As you gear up for your training session or tennis match, it’s important to fuel up well before hand, so that you perform your best.
There are so many different food choices out there and about as much differing guidance about what’s “best” that it can be hard to figure out what you are supposed to eat.
First, I want to talk briefly about what your body loves using for energy, and then I’ll give you a suggestion that will help cut through the noise.
Your body loves running on carbohydrates. They are its favorite source of fuel!
Your body can run off of fats that get turned into ketones (no doubt you’ve heard of the “Keto” diet), but this is a mechanism that your body uses in starvation settings, so that you don’t die if there’s no food around.
The most optimal (and safest!) way to go is to stick with eating carbohydrates for energy.
Now, the next step is differentiating between whole-food carbohydrates and refined carbohydrates. When people hear that a food contains “carbs” or “sugar,” there’s an immediate reflex to run away from it because we’ve been conditioned to do so.
Consider an apple though, or any fruit for that matter. Fruit is one of the healthiest foods you can possibly eat. While the majority of the calories in fruit come from carbohydrates, there’s so much more than that in the whole package: carbohydrates, protein, fat, water, fiber, and phytochemicals that function as anti-oxidants, anti-inflammatories, and vasodilators (which increase blood flow)!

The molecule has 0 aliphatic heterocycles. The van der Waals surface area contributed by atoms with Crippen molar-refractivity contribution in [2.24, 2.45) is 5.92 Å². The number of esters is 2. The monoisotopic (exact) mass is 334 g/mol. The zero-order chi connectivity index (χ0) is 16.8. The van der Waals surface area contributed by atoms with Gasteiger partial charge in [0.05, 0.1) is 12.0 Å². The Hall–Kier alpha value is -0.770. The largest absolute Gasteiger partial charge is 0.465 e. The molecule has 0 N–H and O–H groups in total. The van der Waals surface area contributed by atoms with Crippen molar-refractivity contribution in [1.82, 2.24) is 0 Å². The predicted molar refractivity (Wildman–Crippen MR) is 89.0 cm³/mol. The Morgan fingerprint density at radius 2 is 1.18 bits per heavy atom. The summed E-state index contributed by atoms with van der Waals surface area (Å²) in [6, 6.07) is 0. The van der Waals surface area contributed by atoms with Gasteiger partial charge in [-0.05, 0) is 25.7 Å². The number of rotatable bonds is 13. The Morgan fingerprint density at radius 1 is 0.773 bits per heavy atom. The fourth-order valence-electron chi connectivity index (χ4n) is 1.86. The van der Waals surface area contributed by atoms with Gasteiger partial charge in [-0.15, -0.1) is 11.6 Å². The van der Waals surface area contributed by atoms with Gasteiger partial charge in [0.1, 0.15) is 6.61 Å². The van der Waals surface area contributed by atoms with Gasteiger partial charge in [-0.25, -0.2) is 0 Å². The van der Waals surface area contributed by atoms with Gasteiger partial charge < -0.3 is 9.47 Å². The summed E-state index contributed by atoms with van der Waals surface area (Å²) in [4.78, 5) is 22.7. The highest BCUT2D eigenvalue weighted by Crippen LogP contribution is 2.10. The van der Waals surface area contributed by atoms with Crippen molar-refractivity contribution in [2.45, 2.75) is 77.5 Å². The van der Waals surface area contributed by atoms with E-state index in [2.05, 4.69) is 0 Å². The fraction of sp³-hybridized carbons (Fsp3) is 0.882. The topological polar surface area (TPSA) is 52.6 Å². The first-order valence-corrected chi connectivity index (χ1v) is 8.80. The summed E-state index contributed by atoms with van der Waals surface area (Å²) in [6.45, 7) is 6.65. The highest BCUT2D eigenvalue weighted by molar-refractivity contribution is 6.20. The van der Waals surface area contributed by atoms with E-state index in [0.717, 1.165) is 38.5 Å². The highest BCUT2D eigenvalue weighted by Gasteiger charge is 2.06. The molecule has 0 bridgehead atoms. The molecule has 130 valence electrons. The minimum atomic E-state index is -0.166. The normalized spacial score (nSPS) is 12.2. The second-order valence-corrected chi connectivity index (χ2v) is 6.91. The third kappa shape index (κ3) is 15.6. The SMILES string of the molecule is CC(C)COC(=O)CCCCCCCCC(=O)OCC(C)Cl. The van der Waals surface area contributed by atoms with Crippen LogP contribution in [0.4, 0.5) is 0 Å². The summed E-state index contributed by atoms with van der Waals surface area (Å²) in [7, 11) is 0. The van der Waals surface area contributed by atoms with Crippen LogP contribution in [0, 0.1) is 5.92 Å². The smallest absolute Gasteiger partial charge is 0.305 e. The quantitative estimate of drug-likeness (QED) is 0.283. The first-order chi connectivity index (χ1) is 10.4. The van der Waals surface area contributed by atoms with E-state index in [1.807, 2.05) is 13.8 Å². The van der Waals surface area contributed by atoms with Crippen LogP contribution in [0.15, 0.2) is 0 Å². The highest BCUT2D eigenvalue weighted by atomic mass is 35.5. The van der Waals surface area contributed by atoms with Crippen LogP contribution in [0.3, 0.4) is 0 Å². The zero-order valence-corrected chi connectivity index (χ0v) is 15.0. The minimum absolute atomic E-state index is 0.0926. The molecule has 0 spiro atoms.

It’s the same with veggies, whole grains, and legumes (like beans) – along with carbohydrates, you get a whole package of nutrition!
On the other hand, refined foods such as white-flour foods, chips, pastries, etc., are stripped of most of their health-promoting properties and pumped full of salt, oil, and added sugar – none of which promotes health or optimal performance.
Before you train or play, a great pre-activity snack is to have a couple pieces of fruit and some water about an hour beforehand – an example would be eating one apple, one banana, and drinking 12 ounces of water. Two pieces of fruit will not only give you enough carbohydrates for energy, but when you eat the whole food, you also get the whole package of “good stuff” that all works together to help you perform your best.
Next time you’re about an hour or so away from training or playing your match, try having two pieces of fruit and 12 ounces of water and see how you feel during the match! My bet is that you’ll perform much better. Let me know the difference you notice.
For some more nutrition tips, shoot me an email at firstname.lastname@example.org.